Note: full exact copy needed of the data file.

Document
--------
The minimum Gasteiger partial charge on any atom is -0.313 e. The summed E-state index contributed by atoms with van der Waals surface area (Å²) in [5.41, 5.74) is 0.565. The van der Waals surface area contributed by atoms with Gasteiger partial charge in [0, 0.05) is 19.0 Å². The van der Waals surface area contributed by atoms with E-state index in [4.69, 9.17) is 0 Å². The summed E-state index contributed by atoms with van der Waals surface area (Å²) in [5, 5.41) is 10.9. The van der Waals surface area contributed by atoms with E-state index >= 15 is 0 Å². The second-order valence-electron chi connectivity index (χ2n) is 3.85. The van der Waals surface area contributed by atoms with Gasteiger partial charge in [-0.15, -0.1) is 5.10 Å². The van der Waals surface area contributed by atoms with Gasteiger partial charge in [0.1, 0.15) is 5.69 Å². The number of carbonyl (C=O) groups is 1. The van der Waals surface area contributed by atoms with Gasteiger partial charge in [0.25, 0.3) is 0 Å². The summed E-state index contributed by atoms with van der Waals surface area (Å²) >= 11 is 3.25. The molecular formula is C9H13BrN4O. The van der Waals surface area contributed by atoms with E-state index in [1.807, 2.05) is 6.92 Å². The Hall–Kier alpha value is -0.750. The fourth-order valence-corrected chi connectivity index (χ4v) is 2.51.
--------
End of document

The minimum Gasteiger partial charge on any atom is -0.313 e. The summed E-state index contributed by atoms with van der Waals surface area (Å²) in [5.41, 5.74) is 0.565. The van der Waals surface area contributed by atoms with Gasteiger partial charge in [0, 0.05) is 19.0 Å². The van der Waals surface area contributed by atoms with E-state index in [4.69, 9.17) is 0 Å². The summed E-state index contributed by atoms with van der Waals surface area (Å²) in [5, 5.41) is 10.9. The van der Waals surface area contributed by atoms with E-state index >= 15 is 0 Å². The second-order valence-electron chi connectivity index (χ2n) is 3.85. The van der Waals surface area contributed by atoms with Gasteiger partial charge in [-0.15, -0.1) is 5.10 Å². The van der Waals surface area contributed by atoms with Gasteiger partial charge in [0.1, 0.15) is 5.69 Å². The number of carbonyl (C=O) groups is 1. The van der Waals surface area contributed by atoms with Gasteiger partial charge in [0.25, 0.3) is 0 Å². The summed E-state index contributed by atoms with van der Waals surface area (Å²) >= 11 is 3.25. The molecular formula is C9H13BrN4O. The van der Waals surface area contributed by atoms with E-state index in [1.807, 2.05) is 6.92 Å². The Hall–Kier alpha value is -0.750. The fourth-order valence-corrected chi connectivity index (χ4v) is 2.51.